Indoor Grilling - downdraft - jenn air

Discussion in 'HVAC Heating & Cooling' started by thegallery, Oct 29, 2008.

  1. thegallery

    thegallery New Member

    Messages:
    30
    Location:
    Philly, Europe
    I've always heard that indoor grilling needs to have a downdraft vent; is there a particular reason why? Jenn Air has pretty much dominated the market for indoor grill options and all their cook tops have downdraft vents.

    Mine doesn't seem to suck out the steam down that great. For all I know it's getting the dangerous stuff but visually it looks like 20% is going into the air. It doesn't smoke me out, but it does set off the smoke alarm every so often just like if you burn something on the stove. I'm going to have a pro check the vent, but if any of you have thoughts on downdraft in general I'd be interested.

    I'm also surprised that with Jenn Air being around for 30+ years with their indoor grill tops there's not a lot of reviews or discussion about them.
  2. Wealthy homeowners have been known to discuss this. Gardenweb started out for gardeners, years ago, and built forums for the homeowner side of things. Been going many years.

    http://ths.gardenweb.com/forums/
    http://ths.gardenweb.com/forums/appl/ appliances
    http://ths.gardenweb.com/forums/kitchbath/ kitchens
    The tools are not as good as here. How to search one specific forum is not obvious at first.

    http://ths.gardenweb.com/search/nph-ind.cgi?term=grilling&forum=appl&forum_name=Appliances
    68 threads on grilling in the Appliances forum.

    http://ths.gardenweb.com/search/nph-ind.cgi?term=grilling downdraft&forum=appl&forum_name=Appliances
    8 on grilling+downdraft

    http://ths.gardenweb.com/forums/load/appl/msg0506505823540.html
    One about dysfunctional JA downdraft. Search on "disfunctional" if this thread's URL is cut when displayed above.


    NOte:
    - Other manufacturers say that grilling makes the most fumes possible so you need to oversize your vent motor for this.
    - Other manufacturers say not to try downdrafting grilling fumes.
    - In other threads in other forums it says not to downdraft for optimum performance.


    David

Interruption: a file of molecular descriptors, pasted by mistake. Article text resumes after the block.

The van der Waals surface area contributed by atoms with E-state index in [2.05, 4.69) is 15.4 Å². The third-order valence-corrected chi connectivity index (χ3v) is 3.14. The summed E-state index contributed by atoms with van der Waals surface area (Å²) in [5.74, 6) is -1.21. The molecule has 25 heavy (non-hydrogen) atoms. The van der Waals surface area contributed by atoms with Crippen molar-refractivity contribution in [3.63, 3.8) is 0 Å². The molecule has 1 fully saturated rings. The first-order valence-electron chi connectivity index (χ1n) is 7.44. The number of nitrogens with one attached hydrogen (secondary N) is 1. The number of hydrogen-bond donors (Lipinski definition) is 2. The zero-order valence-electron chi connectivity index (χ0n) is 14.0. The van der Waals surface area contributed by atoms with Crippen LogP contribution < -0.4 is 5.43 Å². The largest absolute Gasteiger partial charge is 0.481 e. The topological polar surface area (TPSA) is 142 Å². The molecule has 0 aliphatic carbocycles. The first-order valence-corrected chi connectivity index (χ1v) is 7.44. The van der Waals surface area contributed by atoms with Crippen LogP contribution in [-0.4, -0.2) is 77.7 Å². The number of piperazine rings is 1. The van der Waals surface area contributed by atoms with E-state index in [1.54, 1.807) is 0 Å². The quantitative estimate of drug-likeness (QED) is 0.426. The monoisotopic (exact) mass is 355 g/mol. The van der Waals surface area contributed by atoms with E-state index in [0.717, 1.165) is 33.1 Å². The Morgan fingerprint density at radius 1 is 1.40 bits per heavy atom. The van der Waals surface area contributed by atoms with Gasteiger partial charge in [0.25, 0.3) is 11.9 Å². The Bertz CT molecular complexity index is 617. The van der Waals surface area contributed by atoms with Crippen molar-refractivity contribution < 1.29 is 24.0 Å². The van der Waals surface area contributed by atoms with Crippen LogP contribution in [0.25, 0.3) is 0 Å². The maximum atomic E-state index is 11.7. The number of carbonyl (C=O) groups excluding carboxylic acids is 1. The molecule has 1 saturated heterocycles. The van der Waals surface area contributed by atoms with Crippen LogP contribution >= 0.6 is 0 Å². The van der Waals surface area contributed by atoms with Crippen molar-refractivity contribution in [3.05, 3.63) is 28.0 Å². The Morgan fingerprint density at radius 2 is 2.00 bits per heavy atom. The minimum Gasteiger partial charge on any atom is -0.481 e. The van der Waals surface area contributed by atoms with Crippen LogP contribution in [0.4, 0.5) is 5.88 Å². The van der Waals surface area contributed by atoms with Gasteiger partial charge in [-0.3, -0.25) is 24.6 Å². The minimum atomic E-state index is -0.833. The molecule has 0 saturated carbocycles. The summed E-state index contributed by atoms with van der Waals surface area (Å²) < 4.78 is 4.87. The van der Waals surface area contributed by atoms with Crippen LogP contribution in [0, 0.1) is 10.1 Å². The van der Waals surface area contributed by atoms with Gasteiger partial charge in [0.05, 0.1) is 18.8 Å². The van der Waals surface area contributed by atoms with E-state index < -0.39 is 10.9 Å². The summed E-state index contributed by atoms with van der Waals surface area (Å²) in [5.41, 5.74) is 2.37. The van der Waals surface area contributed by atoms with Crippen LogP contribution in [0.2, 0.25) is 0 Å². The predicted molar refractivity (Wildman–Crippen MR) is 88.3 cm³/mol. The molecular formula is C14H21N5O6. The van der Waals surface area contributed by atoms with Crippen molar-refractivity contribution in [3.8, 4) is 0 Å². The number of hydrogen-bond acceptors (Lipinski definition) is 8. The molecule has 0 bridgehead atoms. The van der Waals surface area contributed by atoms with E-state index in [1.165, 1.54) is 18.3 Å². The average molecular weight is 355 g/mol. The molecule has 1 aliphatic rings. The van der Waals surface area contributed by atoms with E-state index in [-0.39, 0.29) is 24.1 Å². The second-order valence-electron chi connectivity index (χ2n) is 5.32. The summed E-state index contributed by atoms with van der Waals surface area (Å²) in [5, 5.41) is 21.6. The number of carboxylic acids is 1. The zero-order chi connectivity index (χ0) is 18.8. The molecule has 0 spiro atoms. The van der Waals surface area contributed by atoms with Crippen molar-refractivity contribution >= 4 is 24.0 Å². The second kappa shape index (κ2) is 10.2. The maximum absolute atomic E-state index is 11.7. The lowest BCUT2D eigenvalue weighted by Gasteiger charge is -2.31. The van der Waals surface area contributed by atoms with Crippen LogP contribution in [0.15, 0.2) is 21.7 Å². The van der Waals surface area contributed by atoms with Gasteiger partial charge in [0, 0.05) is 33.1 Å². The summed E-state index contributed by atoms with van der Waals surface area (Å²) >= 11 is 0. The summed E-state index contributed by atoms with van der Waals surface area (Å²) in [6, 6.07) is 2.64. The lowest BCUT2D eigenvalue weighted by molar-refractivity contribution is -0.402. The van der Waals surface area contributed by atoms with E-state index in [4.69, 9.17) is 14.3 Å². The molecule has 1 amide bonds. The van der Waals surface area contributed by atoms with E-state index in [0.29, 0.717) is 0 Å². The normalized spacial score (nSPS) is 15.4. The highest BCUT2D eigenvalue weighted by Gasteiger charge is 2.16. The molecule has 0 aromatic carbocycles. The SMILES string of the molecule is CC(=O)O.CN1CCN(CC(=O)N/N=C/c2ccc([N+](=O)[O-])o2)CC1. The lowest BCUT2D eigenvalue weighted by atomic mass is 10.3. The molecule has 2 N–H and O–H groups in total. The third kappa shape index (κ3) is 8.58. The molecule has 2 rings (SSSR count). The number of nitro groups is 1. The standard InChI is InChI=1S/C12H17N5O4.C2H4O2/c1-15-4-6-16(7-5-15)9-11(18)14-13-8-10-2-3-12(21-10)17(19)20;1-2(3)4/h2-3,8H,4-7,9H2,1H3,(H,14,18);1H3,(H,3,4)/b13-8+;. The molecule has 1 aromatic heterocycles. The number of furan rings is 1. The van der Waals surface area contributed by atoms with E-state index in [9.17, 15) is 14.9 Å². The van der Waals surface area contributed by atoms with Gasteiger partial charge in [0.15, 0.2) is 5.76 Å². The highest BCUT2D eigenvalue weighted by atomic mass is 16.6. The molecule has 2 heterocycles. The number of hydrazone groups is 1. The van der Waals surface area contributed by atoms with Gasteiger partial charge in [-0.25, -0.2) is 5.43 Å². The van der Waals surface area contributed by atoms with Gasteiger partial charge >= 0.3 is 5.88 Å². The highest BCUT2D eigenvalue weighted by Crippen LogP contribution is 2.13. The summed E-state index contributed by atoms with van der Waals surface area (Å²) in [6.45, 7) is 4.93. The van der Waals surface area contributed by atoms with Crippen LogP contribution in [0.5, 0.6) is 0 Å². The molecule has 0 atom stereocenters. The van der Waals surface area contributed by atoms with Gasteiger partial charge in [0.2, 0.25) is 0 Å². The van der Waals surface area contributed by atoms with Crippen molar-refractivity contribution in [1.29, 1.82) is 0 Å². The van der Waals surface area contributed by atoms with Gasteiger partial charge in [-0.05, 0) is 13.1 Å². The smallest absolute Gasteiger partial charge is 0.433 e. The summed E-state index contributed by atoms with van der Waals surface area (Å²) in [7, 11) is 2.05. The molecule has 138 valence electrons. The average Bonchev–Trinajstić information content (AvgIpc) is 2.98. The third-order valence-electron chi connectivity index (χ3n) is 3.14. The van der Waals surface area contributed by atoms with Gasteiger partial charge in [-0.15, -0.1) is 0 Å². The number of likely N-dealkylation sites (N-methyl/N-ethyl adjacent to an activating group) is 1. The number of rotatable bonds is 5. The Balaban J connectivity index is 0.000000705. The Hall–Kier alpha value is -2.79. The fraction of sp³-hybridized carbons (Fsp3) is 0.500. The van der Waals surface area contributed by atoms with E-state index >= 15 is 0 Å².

3. maintenanceguy

    maintenanceguy In the Trades

    Messages:
    107
    Location:
    Pennsylvania
    Grilling produces greasy smoke, not just smoke and steam. What is needed is a "grease removal exhaust fan". Commercial cooking establishments have exhaust hoods over the cooktops to handle this. They're expensive but work well. They bring in fresh air behind the cooking equipment, and have filters to catch the grease. If money is not an object, you will be much happier with something like this installed over a cooktop.
  4. kingsotall

    kingsotall Plunger/TurdPuncher

    It wouldn't hurt to make sure your duct run is adequate and not restricted. The specs for JennAir downdrafts are pretty specific about runs, turns etc. They are in the installation manual.
  5. jadnashua

    jadnashua Retired Defense Industry Engineer xxx

    Messages:
    22,128
    Location:
    New England
    Hot, smokey fumes from grilling contain various sized particles. Some won't float far, some will go a long ways. Trying to pull hot, light components down a downdraft is very inefficient, but it may get more of the heavier particles to be pulled in than an overhead unit.

    Routing the ductwork will have a huge effect on how well a system works or not.

    In either case, not using a duct (and filter system) while grilling will quickly make the kitchen a health and appearance disaster. Grilling is best done outside, or be prepared for a lot of cleanup before everything in encased in grease.
  6. hj

    hj Moderator & Master Plumber Staff Member

    Messages:
    26,811
    Location:
    Cave Creek, Arizona
    vent

    IF I made downdraft cooktops, I would be sure that all the literature specified it was the best way. IF I made overhead hoods, then I would reference literature that showed that it was the best for removing lighter than air odors, heat, and smoke, rather than try to force it to be drawn down into a downdraft unit. Either way has its advantages and disadvantages, but if you have a preference for a particular make and model, you will use whichever it has. My wife cooks with induction and has neither.
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